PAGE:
Anatomy and Physiology of Animals/Cardiovascular System/The Heart
Objectives | The Heart
After completing this section, you should know:
- where the heart is located in the body
- the structure of the heart
- the structure and function of the heart valves and their role in producing the heart sounds
- the stages of the heart beat and the route the blood takes through the heart
- that the coronary arteries supply the heart muscle
The heart is the pump that pushes the blood around the body in the blood vessels of the circulatory system. In fish the blood only passes through the heart once on its way to the gills and then round the rest of the body. However, in mammals and birds that have lungs, the blood passes through the heart twice: once on its way to the lungs where it picks up oxygen and then through the heart again to be pumped all over the body. The heart is therefore two separate pumps, side by side (see diagram 8.6).
The heart is situated in the thorax between the lungs and is protected by the rib cage. In some animals it is displaced slightly to the left-hand side. A tough membrane called the pericardium covers it. There is a narrow space between the pericardium and the heart that is filled with a liquid that acts as a lubricant.
The heart of mammals is a hollow bag made of cardiac muscle (see chapter 4). The cavity inside the heart is divided into 4 chambers. The chambers on the right side are completely separate from the chambers on the left side. The two upper chambers are thin walled, and are called the atria (or auricles). The two lower chambers are thick walled and are called the ventricles (see diagrams 8.7 and 8.8).
Blood flows through the heart in a one way system. The right atrium receives deoxygenated blood from the body via the largest vein in the body called the vena cava. The contraction of the atrium pumps the blood into the right ventricle and then into the lungs via the pulmonary artery. The blood is oxygenated in the lungs and then returns to the heart and enters the left atrium via the pulmonary vein. The contraction of the left atrium pumps the blood into the left ventricle, which then pumps it to the body via the aorta (see diagrams 8.7 and 8.8). The wall of the left ventricle is usually much thicker than that of the right ventricle because it has to pump the blood to the end of the digits and tip of the tail while the right ventricle only has to pump the blood to the nearby lungs.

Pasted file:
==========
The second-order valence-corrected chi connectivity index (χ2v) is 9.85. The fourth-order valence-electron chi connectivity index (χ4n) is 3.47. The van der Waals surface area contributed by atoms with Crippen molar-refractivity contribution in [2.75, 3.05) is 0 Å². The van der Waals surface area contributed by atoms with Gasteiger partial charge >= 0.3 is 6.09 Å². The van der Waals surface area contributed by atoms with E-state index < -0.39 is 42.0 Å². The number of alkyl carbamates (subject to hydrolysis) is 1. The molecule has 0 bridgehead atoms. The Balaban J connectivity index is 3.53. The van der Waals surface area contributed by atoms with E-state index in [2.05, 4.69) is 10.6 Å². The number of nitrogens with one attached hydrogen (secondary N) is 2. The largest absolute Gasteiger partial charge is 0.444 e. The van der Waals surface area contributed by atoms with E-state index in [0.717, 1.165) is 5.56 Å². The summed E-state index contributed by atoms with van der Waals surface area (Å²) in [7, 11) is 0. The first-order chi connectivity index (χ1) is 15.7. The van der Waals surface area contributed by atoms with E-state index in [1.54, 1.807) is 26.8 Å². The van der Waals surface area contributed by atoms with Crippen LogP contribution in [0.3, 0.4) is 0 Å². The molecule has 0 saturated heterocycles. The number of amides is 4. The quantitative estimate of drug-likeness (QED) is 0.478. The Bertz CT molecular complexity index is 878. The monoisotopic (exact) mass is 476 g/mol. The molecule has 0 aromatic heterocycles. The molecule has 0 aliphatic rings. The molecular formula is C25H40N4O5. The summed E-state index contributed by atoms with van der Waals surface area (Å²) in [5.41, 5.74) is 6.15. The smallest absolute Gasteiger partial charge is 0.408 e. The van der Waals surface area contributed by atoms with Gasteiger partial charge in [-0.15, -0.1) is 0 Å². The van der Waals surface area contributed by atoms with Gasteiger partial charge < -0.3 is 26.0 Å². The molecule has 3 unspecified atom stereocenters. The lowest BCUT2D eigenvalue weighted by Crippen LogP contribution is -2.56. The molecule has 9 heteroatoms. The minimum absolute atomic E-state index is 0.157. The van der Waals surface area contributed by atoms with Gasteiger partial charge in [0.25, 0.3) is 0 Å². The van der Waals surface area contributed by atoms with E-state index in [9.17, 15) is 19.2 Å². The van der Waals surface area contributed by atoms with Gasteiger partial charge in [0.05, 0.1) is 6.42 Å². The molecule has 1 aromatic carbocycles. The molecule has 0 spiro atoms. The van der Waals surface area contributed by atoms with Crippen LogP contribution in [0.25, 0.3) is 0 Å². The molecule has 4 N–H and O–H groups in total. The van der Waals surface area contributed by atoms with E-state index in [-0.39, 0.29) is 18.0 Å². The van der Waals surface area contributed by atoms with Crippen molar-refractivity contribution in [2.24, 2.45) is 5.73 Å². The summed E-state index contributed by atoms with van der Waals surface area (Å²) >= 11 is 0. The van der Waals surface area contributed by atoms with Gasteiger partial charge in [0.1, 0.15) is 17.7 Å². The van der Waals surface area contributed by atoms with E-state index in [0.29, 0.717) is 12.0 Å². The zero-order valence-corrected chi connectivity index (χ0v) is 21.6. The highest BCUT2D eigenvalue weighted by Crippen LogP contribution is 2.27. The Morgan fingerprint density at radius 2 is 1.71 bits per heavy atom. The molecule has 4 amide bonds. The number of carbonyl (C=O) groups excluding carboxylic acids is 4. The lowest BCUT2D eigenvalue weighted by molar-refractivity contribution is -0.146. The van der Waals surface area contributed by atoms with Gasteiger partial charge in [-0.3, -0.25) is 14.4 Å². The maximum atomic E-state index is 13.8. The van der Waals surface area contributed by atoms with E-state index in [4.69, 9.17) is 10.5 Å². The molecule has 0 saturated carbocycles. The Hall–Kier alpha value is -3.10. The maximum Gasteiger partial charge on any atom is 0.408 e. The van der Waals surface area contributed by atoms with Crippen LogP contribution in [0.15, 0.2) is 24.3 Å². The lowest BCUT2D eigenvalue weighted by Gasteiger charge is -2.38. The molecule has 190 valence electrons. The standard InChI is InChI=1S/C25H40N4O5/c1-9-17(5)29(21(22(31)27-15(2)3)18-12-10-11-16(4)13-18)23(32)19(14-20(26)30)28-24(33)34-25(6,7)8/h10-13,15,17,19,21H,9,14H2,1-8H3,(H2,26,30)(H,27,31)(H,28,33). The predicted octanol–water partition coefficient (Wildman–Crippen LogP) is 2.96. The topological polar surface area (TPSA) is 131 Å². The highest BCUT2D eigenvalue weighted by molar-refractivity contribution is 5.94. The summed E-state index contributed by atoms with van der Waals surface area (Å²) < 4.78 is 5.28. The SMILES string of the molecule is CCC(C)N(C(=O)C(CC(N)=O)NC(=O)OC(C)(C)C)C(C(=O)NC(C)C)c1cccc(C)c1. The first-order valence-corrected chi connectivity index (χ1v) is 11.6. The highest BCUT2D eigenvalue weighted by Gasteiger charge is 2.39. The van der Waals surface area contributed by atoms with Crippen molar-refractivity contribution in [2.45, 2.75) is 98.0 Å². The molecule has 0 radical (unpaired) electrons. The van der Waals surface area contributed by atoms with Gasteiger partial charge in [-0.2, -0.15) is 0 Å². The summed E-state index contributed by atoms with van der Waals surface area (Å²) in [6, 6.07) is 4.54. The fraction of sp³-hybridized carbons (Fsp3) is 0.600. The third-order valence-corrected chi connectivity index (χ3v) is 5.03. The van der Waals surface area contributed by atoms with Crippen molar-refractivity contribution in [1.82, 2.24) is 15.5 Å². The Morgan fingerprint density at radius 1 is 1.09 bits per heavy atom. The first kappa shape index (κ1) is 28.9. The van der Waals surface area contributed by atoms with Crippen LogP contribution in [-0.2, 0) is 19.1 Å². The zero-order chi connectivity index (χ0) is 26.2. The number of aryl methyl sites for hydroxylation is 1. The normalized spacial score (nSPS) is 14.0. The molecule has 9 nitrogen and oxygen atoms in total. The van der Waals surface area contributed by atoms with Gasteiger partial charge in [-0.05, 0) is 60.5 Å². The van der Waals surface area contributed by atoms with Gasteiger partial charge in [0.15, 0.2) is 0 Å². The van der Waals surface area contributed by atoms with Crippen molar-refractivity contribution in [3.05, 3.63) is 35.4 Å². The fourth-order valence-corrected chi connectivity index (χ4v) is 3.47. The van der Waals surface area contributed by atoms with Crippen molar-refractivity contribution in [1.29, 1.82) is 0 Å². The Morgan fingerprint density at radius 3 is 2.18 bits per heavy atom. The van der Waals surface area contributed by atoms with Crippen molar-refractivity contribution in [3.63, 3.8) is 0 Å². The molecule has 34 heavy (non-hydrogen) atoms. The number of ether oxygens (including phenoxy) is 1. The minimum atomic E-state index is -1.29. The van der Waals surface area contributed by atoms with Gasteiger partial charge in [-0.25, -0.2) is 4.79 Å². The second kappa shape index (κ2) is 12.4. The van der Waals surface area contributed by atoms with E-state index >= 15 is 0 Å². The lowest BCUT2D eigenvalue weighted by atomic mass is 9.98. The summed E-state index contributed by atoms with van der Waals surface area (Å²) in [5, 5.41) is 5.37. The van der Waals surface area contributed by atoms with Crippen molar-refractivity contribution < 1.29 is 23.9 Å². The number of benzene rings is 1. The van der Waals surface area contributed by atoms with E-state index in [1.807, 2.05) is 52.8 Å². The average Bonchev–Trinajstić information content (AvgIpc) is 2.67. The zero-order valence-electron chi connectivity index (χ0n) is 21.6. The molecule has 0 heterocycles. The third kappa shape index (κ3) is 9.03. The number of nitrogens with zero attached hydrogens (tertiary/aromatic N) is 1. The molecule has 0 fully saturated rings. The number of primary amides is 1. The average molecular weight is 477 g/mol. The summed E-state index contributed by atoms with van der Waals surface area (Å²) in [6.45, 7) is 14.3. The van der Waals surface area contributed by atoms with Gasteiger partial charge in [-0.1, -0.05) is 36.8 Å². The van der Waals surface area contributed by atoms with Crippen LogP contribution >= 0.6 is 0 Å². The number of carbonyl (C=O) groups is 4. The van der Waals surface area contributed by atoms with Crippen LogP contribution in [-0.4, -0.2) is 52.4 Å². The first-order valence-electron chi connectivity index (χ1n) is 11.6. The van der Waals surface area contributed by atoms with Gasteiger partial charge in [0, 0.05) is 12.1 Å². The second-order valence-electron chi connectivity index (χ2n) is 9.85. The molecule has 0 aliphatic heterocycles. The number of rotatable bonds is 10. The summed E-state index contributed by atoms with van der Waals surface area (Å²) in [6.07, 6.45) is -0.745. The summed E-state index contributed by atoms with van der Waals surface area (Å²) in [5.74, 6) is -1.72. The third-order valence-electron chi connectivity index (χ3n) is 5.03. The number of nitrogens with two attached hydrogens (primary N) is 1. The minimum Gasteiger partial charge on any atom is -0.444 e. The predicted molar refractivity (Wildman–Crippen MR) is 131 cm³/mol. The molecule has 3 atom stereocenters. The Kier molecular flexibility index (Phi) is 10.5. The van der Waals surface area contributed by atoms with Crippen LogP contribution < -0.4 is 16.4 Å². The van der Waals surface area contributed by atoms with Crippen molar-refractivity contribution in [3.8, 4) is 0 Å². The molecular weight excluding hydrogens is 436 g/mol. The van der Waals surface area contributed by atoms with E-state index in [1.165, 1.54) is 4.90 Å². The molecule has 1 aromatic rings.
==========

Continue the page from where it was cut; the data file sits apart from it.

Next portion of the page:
Valves are flaps of tissue that stop blood flowing backwards and so control the direction of blood flow in the heart. There are two kinds of valves in the heart. The first kind is the massive valves between the atria and the ventricles, the atrio-ventricular valves, (AV valves) that prevent blood in the ventricles from flowing back into the atria. The flaps of these valves are attached to the walls of the ventricles by tendons. These make them look somewhat like parachutes (see diagram 8.9).
Diagram 8.9 - The atrio-ventricular or parachute valves
The second kind of valve is pocket shaped flaps of tissue called the semilunar (half moon) valves (see diagram 8). They are called the pulmonary and aortic valves and found at the back of the pulmonary artery and aorta respectively.
The heartbeat consists of alternating contractions and relaxations of the heart. It you listen to the heart with a stethoscope you hear the sounds often described as “lubb-dupp”.